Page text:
Climate change adds risks for electric utility bonds

Climate change increases risk to electric utility bonds, as last month’s Maui fires and the 2018 Camp Fire in California indicate, some municipal bond analysts say.

“The confluence of [Pacific Gas & Electric], Hawaiian Electric, and Trinity Utilities solidifies our view that the heightened incidence of extreme and negatively impactful weather events are increasingly adding to the physical risks that electric utilities face,” said S&P Global Ratings Senior Director David Bodek.

“Increasingly we are emphasizing this in our analyses,” he added.

A site affected by the November 2018 Camp Fire in California
Climate change may be contributing to more destructive fires, like the 2018 Camp Fire in California, putting electric utilities at risk.

Bloomberg News

But, Bodek said, “we are currently unable to say that these events are a harbinger of more widespread bankruptcy filings.”

CreditSights Senior Utilities and Power Analyst Andy DeVries agreed hot and dry conditions connected to climate change are making wildfires deadlier and larger. Holders of electric utility bonds need to be cognizant of the bonds’ security, he said.

Muni Credit News Publisher Joseph Krist said climate change increases the likelihood of electric utility bankruptcies and defaults because it “drives climate extremes,” and he expects more fires “involving power lines.”

“The issue of power lines and fires has only gained currency after the experiences in California, especially the PG&E bankruptcy,” Krist said. “That made it an easier decision to sue Hawaiian Electric.” In the long run there will be more litigation against electric utilities, he said.

Some blamed Pacific Gas & Electric for not pursuing a vigorous enough pruning program around its lines for the November 2018 Camp Fire in northern California. The resulting lawsuits pushed PG&E to seek bankruptcy in 2019, triggering its default on $900 million of municipal bonds.

Climate change will make other weather events “much more dangerous,” Krist said. Utilities near rivers, lakes, and other water bodies are becoming vulnerable to damage due to possible discharge issues affecting things like coal dust pits and wastewater pools, he said.

Stronger storms will generate serious issues and possibly damage electrical infrastructure, as was the case in Texas and Oklahoma when an ice storm wreaked havoc in February 2021, Krist said.

Climate change was a factor in the magnitude of the Maui fires and Camp Fire, according to some meteorologists. The latter was the deadliest and most destructive fire in California’s history.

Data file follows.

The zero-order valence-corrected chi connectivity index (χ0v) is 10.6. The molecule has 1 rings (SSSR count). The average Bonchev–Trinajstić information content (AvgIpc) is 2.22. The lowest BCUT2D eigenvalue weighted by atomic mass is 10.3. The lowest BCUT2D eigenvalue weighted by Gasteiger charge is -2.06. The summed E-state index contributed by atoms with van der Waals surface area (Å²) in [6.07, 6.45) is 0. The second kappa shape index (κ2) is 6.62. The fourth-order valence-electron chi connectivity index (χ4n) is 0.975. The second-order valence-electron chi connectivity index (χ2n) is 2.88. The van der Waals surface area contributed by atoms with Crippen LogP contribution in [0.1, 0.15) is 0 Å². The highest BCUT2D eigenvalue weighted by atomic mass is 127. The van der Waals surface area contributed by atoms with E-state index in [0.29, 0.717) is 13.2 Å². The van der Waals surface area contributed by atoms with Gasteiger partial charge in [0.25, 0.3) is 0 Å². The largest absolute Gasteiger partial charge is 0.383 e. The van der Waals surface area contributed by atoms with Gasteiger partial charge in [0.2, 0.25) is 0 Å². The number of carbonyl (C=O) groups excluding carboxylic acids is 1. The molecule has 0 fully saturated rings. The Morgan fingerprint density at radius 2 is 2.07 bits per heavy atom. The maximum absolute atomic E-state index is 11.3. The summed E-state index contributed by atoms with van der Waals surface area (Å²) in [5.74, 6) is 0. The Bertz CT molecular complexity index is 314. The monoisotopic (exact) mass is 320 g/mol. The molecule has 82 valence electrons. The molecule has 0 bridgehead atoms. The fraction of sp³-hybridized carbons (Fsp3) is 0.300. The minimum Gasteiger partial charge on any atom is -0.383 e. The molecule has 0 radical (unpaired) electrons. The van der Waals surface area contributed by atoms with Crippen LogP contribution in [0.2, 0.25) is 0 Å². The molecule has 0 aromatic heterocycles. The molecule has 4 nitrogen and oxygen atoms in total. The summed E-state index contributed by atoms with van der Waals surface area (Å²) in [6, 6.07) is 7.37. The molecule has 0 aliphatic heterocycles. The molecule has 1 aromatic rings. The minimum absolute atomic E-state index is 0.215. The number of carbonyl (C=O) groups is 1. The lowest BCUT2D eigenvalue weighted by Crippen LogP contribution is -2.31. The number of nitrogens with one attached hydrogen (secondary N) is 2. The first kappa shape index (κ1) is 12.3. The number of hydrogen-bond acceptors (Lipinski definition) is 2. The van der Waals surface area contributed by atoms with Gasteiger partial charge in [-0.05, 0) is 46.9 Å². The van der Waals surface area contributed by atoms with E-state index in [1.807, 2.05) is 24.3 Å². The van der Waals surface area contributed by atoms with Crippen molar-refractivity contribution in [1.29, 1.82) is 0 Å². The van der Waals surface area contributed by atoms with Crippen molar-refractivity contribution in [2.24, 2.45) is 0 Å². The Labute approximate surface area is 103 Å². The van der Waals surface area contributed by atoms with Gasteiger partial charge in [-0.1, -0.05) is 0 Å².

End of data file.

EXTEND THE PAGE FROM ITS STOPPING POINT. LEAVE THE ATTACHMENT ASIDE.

In both cases strong winds blew down electric lines, which triggered and spread fires. And drought conditions, another result of climate change, aided the fires’ spread. 

In the aftermath of the Maui fires, several lawsuits were filed against the local electric utility, Hawaiian Electric Company, and all three ratings agencies dropped the utility’s ratings to junk. The senior unsecured notes are rated Ba3 by Moody’s Investors Service and B-plus by Fitch Ratings. S&P Global Ratings rates the utility’s issuer default rating B-minus.

Hawaiian Electric, an investor-owned company, in August had about $500 million in municipal revenue bonds outstanding.

S&P cited exposure to wildfire liability in downgrading the underlying rating of the Trinity Public Utility District, California,
to BB-plus from BBB-plus in August 2022. Some of its bonds are wrapped by Assured Guaranty.

S&P said the utility’s low level of cash was not adequate, given California’s determination it serves a high-risk fire zone and the utility had not been able to acquire insurance for that risk. Trinity Utilities serves a heavily forested area of northern California.  

Not all analysts think climate change will drive a wave of bankruptcies.

“We expect bankruptcies and defaults in the public power space (municipal electric utilities) to remain low, even with increasing climate risk,” said Robert Azrin, senior research analyst at Breckinridge Capital Advisers.

Azrin noted municipal utilities enjoy rate setting ability, low-cost tax-exempt bond financings, and Federal Emergency Management Agency grants. After extreme weather events, public power utilities have benefited from state-authorized securitization structures. “Lastly, the typical municipal utility has reasonably good debt service coverage and healthy liquidity.”

Azrin said conditions for California utilities may be more difficult because of the state’s strict liability standard.

DeVries said climate change provides opportunities for electric utilities. It leads to added demand, which “leads to politicians and regulators demanding more clean energy, which means new wind/solar/batteries but also additional transmission lines and all of these drive higher earnings.”

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